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Old 03-12-2019, 06:08 PM   #1
Jim Hanig
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Default bellhoushing

How many stick shift guys check there bellhousing alignment, how far off can it be.
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Old 03-12-2019, 06:38 PM   #2
Rory McNeil
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Default Re: bellhoushing

Always check them, never had one that was dead on, or close to it, out of the box. A bit of a pain, but always a good idea to check and correct. When I get the bellhousing dialed in with offset dowel pins, I always drill and tap the block for small set screws so that the pins won`t get knocked out of position during bellhousing re & re . Obviously zero is ideal, but I try to keep it under .005".
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Old 03-12-2019, 08:41 PM   #3
Stephen & Horace Johnson
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Default Re: bellhoushing

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Originally Posted by Jim Hanig View Post
How many stick shift guys check there bellhousing alignment, how far off can it be.
I have 2 QT's on my cars both were dead on
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Old 03-12-2019, 09:08 PM   #4
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Default Re: bellhoushing

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Originally Posted by Stephen & Horace Johnson View Post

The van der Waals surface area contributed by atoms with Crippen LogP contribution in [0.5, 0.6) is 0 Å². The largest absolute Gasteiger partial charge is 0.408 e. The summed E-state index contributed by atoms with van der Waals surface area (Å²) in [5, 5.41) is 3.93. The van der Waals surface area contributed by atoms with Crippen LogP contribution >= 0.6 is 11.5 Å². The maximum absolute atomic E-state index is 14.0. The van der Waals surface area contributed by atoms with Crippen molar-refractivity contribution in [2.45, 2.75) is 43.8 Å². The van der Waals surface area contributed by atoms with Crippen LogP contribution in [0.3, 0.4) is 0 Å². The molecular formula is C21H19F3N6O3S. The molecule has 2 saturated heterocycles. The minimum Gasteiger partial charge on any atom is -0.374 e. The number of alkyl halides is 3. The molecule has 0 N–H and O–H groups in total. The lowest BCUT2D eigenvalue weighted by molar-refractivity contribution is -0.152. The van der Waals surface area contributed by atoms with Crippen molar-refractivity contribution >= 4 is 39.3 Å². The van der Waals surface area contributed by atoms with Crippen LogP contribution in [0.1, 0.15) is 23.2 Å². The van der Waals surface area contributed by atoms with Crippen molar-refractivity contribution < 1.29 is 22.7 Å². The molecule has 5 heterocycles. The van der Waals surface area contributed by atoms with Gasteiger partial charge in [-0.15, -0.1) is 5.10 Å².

I have 2 QT's on my cars both were dead on
I have found QT's to be really good as well.
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Old 03-12-2019, 09:10 PM   #5
Rory McNeil
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Default Re: bellhoushing

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Originally Posted by Stephen & Horace Johnson View Post
I have 2 QT's on my cars both were dead on
Stephen, do you have a QuickTime in the Fairlane? If so, with what clutch? I had heard that on a FE Ford the QuickTimes were not deep enough to work with a Long style pressure plate with a 10 or 10 1/2" disc, unless you stacked up block plates to get enough room. What is your experiance with the FE?
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Old 03-12-2019, 10:43 PM   #6
T Ames
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Default Re: bellhoushing

Hello Jim. Agree with Rory on being within ~.005. I like the Browell alignment tool and also the RobbMC offset dowels.
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Old 03-13-2019, 09:32 AM   #7
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Default Re: bellhoushing

I have had to use offset dowels and also correct in and out being off square. I use Lakewood dowels drilled and tapped 5/16 x 18 so I can remove them with a slide hammer. I have gotten some pretty bad alignments to within .001" by carefully orienting the dowels. Yes, I also have found QT to be much better than the old Lakewoods, but still the block is often not close enough.
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Old 03-13-2019, 01:23 PM   #8
Greg Reimer 7376
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Cool Re: bellhoushing